How to Clean a Burnt Enameled Cast Iron Skillet (with pictures)
November 13, 2014 Cast iron articles

Recently I was making caramelized onions in an enameled cast iron skillet, which left a stain on the bottom that would not come out, even after letting the skillet soak overnight in soapy water.  After letting the skillet soak, I tried to remove the remnants of onion and balsamic vinegar with a soapy sponge in hot water, but to no avail.  I had read once that you can use baking soda and water only to remove even a stain from a cast iron skillet you can’t scrub off with soap and water, so  I decided to try this method to remove the burnt on stain from my favorite enameled cast iron skillet.

Let’s see how well baking soda and water  works to clean a burnt enameled cast iron skillet .

5 Simple Steps to Clean a Burnt Enameled Cast Iron Pot

First, let your cast iron pot cool down.  Never put cold water in a hot cast iron pot, or you risk damaging it, and then your next trip will be to the store for a replacement.

1) Once the cast iron skillet has cooled down, put liquid detergent in the bottom of the pot and fill it with warm to hot water.  Swoosh the detergent around to make it sudsy.  Let it sit overnight to see if you can remove the burnt on food with a kitchen sponge that has a soft side and scrubbing side.  Do not use a Brillo pad or steel wool on enameled cast iron, or you may scratch it, which will ruin the enamel coating.


cast iron with stain

Burnt Cast Iron Skillet


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2) If letting the pan sit overnight in soapy water doesn’t solve your problem, liberally coat the bottom with baking soda to cover the stain and add tablespoon of water to make a paste.  If you don’t have baking soda, you can use powder laundry detergent.  The enzymes in baking soda or laundry detergent  eats through even the toughest baked on stains, making scrubbing out the burnt on food quite easy.  If you use powder laundry detergent, you still need to add a bit of water to activate the enzymes.

Let the baking soda or detergent sit on the burnt on food particles for about a minute to let the enzymes begin to loosen the food.

cast iron with baking soda

cast iron skillet with baking soda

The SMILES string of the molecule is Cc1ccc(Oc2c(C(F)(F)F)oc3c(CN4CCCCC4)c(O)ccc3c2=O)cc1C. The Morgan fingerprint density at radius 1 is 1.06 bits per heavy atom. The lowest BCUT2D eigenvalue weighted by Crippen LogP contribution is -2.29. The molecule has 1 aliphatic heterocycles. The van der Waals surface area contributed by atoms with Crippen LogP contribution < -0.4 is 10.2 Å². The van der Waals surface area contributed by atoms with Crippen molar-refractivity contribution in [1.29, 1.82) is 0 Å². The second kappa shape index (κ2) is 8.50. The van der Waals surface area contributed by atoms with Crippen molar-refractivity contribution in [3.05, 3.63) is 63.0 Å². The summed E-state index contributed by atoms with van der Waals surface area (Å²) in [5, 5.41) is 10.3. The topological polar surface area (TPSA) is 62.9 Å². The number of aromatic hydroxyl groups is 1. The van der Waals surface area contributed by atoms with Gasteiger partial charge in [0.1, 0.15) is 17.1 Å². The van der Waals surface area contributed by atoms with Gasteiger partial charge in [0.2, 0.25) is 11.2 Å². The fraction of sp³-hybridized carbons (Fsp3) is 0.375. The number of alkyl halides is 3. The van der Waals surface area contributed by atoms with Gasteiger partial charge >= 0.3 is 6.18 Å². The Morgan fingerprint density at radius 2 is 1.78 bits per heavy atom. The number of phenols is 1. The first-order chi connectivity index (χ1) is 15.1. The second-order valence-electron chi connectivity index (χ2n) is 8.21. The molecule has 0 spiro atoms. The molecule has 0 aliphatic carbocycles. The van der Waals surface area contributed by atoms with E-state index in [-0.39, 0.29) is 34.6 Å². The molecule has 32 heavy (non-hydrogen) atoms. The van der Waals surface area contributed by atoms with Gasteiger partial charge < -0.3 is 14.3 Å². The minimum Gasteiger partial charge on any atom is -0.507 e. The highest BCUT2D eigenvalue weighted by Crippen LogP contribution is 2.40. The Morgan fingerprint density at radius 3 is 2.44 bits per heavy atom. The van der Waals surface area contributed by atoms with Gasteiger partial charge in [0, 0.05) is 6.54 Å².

3) Depending on how burnt the food is on the bottom of your cast iron skillet, you may need to repeat sprinkling baking soda or laundry detergent a few times to fully work out the stain.  I had to do it three times, and when I was done the pot looked like brand new.

Even with tough burnt on food, if you use baking soda or laundry detergent, the enzymes do most of the work for you, so you won’t have scrub hard to clean the pot, thankfully.

After just a few minutes, with light scrubbing, you can see that the stain is almost removed.

cast iron stain almost gone

stain is almost gone

4) You may need to add a bit more baking soda and water to remove the stain, especially from a burnt cast iron skillet.

From start to finish, sprinkling baking soda on the enameled cast iron pot, until the stain was completely removed andd the pot looked like brand new will take about 10-15 minutes total.

READ  How to Buy a Kosher Cast Iron Skillet


how to clean a cast iron skillet

Burnt cast iron skillet is returned to look like brand new


.5) That is it!  Follow these 5 simple steps and you can quickly and easy clean a burnt enameled cast iron skillet and make it look brand new in just a few minutes.



"9" Comments
  1. I recently bought an enamel coated cast iron pot. The instructions said to season the pot with 2-3 Tbsp. oil then leave in a 350 oven for 1 hour. I accidentally left it in for 2 hours after I thought I turned the oven off but didn’t. When I took the pot out, it was entirely coated with burned on brown oil. I tried the above method using baking soda. After leaving it to soak overnight, I found that the burned on oil came off very easily with a plastic scrubber. Some residue was left at the bottom so I made a paste of the baking soda and after a quick scrub, the pot was completely clean. Thank you for this!!!

  2. I tried scrubbing, baking soda, vinegar, hydrogen peroxide and vinegar and none of these worked. What did work was ordinary bleach in the enameled pan overnight. I recommend trying the bleach first; it won’t abrade the enamel.

  3. I have done this but my pot still smells like burnt food

  4. Great article Ken! Great tips! What restaurant has your favorite dishes? Remember to add it to your Besty List!

  5. This was a great blog post, thank you very much for the information.

  6. So pleased to find this post, I’ve done a very similar thing to my pot!

    • Hi Lucie,

      Thanks for coming to my blog. I checked out your blog, and it is really cool. Love the recipes. You should add an About Page. People identify with a blog more when they can identify with the blog owner.


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